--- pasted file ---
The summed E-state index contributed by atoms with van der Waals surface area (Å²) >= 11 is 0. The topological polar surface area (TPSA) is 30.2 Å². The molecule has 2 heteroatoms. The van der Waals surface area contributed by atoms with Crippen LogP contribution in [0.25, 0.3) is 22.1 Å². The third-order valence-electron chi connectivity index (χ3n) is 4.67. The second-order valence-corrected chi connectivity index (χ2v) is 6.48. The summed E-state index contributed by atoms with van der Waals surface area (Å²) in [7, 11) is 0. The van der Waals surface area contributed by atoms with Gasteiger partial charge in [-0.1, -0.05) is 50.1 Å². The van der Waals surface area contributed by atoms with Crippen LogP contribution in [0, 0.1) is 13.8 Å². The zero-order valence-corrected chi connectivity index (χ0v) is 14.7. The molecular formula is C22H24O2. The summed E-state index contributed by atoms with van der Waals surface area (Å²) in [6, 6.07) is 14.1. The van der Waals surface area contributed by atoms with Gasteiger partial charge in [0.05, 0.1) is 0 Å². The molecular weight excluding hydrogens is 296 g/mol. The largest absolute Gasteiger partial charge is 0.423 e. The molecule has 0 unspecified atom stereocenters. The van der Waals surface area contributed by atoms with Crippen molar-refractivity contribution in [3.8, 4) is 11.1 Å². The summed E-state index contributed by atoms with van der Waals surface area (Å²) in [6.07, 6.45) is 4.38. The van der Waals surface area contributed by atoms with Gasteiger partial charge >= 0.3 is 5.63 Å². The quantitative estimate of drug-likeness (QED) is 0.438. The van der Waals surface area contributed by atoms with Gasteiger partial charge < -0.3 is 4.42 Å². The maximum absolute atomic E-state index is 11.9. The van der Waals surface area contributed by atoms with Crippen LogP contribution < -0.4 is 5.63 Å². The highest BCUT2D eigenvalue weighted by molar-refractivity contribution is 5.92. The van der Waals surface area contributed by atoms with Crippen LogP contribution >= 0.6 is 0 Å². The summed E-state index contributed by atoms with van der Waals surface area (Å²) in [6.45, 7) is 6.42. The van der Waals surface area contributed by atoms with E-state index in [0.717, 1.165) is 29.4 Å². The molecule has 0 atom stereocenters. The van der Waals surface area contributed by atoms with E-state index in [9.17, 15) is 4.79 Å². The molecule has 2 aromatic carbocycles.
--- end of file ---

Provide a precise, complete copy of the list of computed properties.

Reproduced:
The summed E-state index contributed by atoms with van der Waals surface area (Å²) >= 11 is 0. The topological polar surface area (TPSA) is 30.2 Å². The molecule has 2 heteroatoms. The van der Waals surface area contributed by atoms with Crippen LogP contribution in [0.25, 0.3) is 22.1 Å². The third-order valence-electron chi connectivity index (χ3n) is 4.67. The second-order valence-corrected chi connectivity index (χ2v) is 6.48. The summed E-state index contributed by atoms with van der Waals surface area (Å²) in [7, 11) is 0. The van der Waals surface area contributed by atoms with Gasteiger partial charge in [-0.1, -0.05) is 50.1 Å². The van der Waals surface area contributed by atoms with Crippen LogP contribution in [0, 0.1) is 13.8 Å². The zero-order valence-corrected chi connectivity index (χ0v) is 14.7. The molecular formula is C22H24O2. The summed E-state index contributed by atoms with van der Waals surface area (Å²) in [6, 6.07) is 14.1. The van der Waals surface area contributed by atoms with Gasteiger partial charge in [0.05, 0.1) is 0 Å². The molecular weight excluding hydrogens is 296 g/mol. The largest absolute Gasteiger partial charge is 0.423 e. The molecule has 0 unspecified atom stereocenters. The van der Waals surface area contributed by atoms with Crippen molar-refractivity contribution in [3.8, 4) is 11.1 Å². The summed E-state index contributed by atoms with van der Waals surface area (Å²) in [6.07, 6.45) is 4.38. The van der Waals surface area contributed by atoms with Gasteiger partial charge >= 0.3 is 5.63 Å². The quantitative estimate of drug-likeness (QED) is 0.438. The van der Waals surface area contributed by atoms with Gasteiger partial charge < -0.3 is 4.42 Å². The maximum absolute atomic E-state index is 11.9. The van der Waals surface area contributed by atoms with Crippen LogP contribution < -0.4 is 5.63 Å². The highest BCUT2D eigenvalue weighted by molar-refractivity contribution is 5.92. The van der Waals surface area contributed by atoms with Crippen LogP contribution >= 0.6 is 0 Å². The summed E-state index contributed by atoms with van der Waals surface area (Å²) in [6.45, 7) is 6.42. The van der Waals surface area contributed by atoms with E-state index in [0.717, 1.165) is 29.4 Å². The molecule has 0 atom stereocenters. The van der Waals surface area contributed by atoms with E-state index in [9.17, 15) is 4.79 Å². The molecule has 2 aromatic carbocycles.